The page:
Title

Display behavior and territoriality in the lizard Anolis sagrei

Date of Award

1998

Availability

Article

Degree Name

Doctor of Philosophy (Ph.D.)

Department

Biology

First Committee Member

Richard R. Tokarz, Committee Chair

Abstract

Many territorial animals have repertoires of signals. However, it is generally not known what is indicated by specific variants of these signals, particularly when the interactants are relatively far apart. I studied how changes in several social/spatial factors affected the relative proportions of different display variants of territorial male lizards (Anolis sagrei).I experimentally studied the effects of differences of residence time that affected competitiveness in males that were establishing territories. I studied these effects in a long-distance context when males were on separate patches of high-quality habitat about 5 m. apart. I also studied these effects in a short-distance context when both opponents were on a single high-quality habitat patch. In both long- and short-distance contexts, I created encounters in which 1-day residents met new arrivals and encounters in which both individuals were new arrivals.I additionally examined whether the relative proportions of different display variants varied with differences in social contexts among free-living males. These contexts included the distance of the displayer from the center of its home range and whether another male was near the displayer. I also examined whether males moved their home ranges during the breeding season to test whether males frequently established new territories during the months that I conducted my experiments. I also tested whether stress caused by the lizards being handled affected the relative proportions of different display variants.Residence time affected the relative frequencies of display elements called nods and bobs. However, the effects differed, depending on opponent proximity. In long-distance encounters 1-day residents performed more nods relative to bobs than new arrivals; in short-distance encounters 1-day residents performed fewer nods relative to bobs than new arrivals. Possible reasons for this complex pattern are discussed.Free-living males produced more volleys of nods (nodding displays) relative to volleys of bobs (bobbing displays) when they were in the more-frequently occupied central portions of their home ranges than when they were in the less-frequently occupied peripheries of their home ranges. The presence/absence of other males within 2 m. of displaying males did not affect the relative proportions of nodding displays and bobbing displays, but there were very few very close-range encounters. Handling did not affect the relative proportions of nodding displays and bobbing displays. Males shifted their home-range locations during the course of the study. These results, combined with the results of the experimental work, suggest that the familiarity of a lizard with the area from which it is displaying strongly affects the relative proportions of different display variants.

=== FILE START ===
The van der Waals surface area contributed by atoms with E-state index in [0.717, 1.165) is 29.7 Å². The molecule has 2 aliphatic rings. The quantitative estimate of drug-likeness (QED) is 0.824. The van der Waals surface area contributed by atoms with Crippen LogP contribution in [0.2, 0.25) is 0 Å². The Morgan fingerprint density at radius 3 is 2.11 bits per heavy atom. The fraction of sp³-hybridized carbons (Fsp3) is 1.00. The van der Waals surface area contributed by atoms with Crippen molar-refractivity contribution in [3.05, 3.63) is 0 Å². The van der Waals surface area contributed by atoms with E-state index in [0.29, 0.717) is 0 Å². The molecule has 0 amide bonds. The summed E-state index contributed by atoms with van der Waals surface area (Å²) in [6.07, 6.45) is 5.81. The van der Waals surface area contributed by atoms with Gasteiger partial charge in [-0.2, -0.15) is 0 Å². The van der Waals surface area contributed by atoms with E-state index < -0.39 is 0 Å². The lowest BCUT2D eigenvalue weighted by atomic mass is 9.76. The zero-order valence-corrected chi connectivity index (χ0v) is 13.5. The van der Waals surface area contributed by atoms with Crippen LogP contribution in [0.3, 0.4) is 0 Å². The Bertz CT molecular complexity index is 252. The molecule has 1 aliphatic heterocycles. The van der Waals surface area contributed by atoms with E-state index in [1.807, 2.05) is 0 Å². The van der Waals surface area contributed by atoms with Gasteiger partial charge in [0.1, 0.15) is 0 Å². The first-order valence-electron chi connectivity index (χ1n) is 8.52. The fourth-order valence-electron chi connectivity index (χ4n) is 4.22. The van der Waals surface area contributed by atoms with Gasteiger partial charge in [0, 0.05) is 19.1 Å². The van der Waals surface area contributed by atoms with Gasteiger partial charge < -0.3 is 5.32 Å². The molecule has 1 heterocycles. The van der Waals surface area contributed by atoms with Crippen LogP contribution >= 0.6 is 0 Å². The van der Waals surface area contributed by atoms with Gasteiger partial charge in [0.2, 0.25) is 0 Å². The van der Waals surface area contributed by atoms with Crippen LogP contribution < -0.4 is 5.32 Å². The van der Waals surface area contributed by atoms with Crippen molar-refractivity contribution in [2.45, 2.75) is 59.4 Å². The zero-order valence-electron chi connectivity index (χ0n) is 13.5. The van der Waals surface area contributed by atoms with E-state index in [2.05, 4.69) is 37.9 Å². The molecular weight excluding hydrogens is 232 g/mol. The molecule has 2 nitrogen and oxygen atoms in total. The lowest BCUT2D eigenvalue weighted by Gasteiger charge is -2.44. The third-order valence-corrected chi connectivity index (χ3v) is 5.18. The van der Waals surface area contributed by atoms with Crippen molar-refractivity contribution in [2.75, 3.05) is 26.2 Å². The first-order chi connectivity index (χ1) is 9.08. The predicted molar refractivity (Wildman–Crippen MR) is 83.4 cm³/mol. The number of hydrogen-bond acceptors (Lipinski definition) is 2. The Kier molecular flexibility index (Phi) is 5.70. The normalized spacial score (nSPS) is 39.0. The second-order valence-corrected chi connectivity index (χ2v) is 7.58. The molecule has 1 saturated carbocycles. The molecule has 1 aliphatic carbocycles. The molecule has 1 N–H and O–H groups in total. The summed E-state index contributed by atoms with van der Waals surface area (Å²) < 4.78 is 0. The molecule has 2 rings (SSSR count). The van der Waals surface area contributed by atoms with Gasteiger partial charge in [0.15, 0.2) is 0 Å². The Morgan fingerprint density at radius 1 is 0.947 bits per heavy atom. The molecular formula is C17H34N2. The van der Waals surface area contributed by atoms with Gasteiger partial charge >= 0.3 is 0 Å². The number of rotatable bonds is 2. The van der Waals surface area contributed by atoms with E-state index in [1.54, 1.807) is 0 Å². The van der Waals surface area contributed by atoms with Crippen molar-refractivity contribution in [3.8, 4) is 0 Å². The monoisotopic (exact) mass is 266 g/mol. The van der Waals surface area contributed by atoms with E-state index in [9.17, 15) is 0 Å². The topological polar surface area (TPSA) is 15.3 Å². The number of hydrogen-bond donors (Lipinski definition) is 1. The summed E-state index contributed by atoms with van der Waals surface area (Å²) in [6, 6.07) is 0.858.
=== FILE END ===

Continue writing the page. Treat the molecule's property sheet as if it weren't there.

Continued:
Keywords

Psychology, Behavioral; Biology, Zoology

Link to Full Text

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